We spent the following morning here watching a family make water buffalo cheese. We got to watch the whole process and it was pretty impressive in these condition. River water, an open fire, a t-shirt for a milk strainer, etc. We had pork and rice and beans for lunch. I saw several people with health issues and then we swam and jumped off the boat for about an hour. This river was so full of piranha that you could see the water swirling from their presence but there was no concern for swimming. We saw a small boat that picks kids up and takes them to school at 0730 and brings them home at 1230. No, it was not painted yellow! Most kids on the rivers attend school through the 4th grade.
We had a day and a half in Porto de Moz, then awoke this morning for a 0600 departure on the boat to a youth retreat upriver. This is held at the same “camp” that hosted Cristoval in Feb. About 40 people ranging from adolescence to young adulthood are attending this “encontra”, which means “encounter”. The kids come for two days to receive teaching and to worship and play together. The first day they are encouraged to not speak but to really focus on receiving from God and speaking only to Him. The second day is full of games and fun, with a worship celebration at night. I spoke in the morning on worship, using the woman in Luke 7 as an illustration of focused devotion to Jesus. I spoke in the afternoon on STD’s, as much instruction was devoted to adolescent issues.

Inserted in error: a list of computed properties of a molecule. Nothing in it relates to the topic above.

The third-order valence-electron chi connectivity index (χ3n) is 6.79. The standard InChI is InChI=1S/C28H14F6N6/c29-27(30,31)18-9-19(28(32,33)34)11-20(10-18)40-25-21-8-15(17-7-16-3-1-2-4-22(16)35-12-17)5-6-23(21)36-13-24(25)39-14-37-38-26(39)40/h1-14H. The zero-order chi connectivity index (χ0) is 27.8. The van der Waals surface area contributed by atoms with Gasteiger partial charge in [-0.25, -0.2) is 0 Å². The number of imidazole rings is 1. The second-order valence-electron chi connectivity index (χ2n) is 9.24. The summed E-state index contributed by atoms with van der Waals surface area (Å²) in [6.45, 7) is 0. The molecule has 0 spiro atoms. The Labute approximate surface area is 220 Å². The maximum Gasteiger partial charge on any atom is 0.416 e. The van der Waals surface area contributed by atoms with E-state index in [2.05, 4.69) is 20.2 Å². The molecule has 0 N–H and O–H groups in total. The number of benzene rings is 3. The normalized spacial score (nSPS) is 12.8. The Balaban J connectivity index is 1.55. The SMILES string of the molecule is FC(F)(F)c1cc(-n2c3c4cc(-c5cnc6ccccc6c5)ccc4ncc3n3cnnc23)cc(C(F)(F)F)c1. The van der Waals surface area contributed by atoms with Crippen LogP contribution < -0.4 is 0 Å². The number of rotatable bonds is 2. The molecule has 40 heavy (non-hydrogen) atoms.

In preaching and teaching, I have much to learn and need much practice. My delivery is often not smooth and is difficult to follow. I leave thinking of many things I could’ve, should’ve said, or things I forgot to include. The more practice, the better. Its another opportunity for me to trust. Trust God in both what is said and how it is received. I am so tempted to trust what I see and what I feel. So many things in my life right now seem to challenge who I have my eyes on and who am I trusting.
These kids come from very poor homes and you could tell that the boat ride and the camp setting were fun for them. They received very direct teaching on sex, immorality, how men see women and vice versa. They learned of healing available in Jesus in this area and healthy attitudes toward dating and marriage. It was teaching that most youth in the states don’t get. It was remarkable to see these kids, living in a rural Amazon town, receive such truth and encouragement.